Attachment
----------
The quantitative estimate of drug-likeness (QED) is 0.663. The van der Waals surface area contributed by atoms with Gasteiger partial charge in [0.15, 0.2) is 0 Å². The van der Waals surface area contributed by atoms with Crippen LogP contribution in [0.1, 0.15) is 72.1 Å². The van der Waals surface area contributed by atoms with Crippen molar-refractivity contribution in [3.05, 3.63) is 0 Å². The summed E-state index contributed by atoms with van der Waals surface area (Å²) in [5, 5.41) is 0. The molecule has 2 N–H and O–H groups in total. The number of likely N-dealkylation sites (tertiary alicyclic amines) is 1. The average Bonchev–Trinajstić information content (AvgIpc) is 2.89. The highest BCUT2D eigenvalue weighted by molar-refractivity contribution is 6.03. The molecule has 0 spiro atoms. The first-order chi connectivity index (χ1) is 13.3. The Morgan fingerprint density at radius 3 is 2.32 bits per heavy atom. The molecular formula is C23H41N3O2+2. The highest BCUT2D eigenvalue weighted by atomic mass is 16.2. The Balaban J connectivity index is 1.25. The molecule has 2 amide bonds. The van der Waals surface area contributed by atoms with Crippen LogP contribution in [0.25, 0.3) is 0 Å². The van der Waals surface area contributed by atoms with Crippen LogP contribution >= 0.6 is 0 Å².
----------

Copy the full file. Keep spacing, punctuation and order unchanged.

The quantitative estimate of drug-likeness (QED) is 0.663. The van der Waals surface area contributed by atoms with Gasteiger partial charge in [0.15, 0.2) is 0 Å². The van der Waals surface area contributed by atoms with Crippen LogP contribution in [0.1, 0.15) is 72.1 Å². The van der Waals surface area contributed by atoms with Crippen molar-refractivity contribution in [3.05, 3.63) is 0 Å². The summed E-state index contributed by atoms with van der Waals surface area (Å²) in [5, 5.41) is 0. The molecule has 2 N–H and O–H groups in total. The number of likely N-dealkylation sites (tertiary alicyclic amines) is 1. The average Bonchev–Trinajstić information content (AvgIpc) is 2.89. The highest BCUT2D eigenvalue weighted by molar-refractivity contribution is 6.03. The molecule has 0 spiro atoms. The first-order chi connectivity index (χ1) is 13.3. The Morgan fingerprint density at radius 3 is 2.32 bits per heavy atom. The molecular formula is C23H41N3O2+2. The highest BCUT2D eigenvalue weighted by atomic mass is 16.2. The Balaban J connectivity index is 1.25. The molecule has 2 amide bonds. The van der Waals surface area contributed by atoms with Crippen LogP contribution in [0.25, 0.3) is 0 Å². The van der Waals surface area contributed by atoms with Crippen LogP contribution >= 0.6 is 0 Å².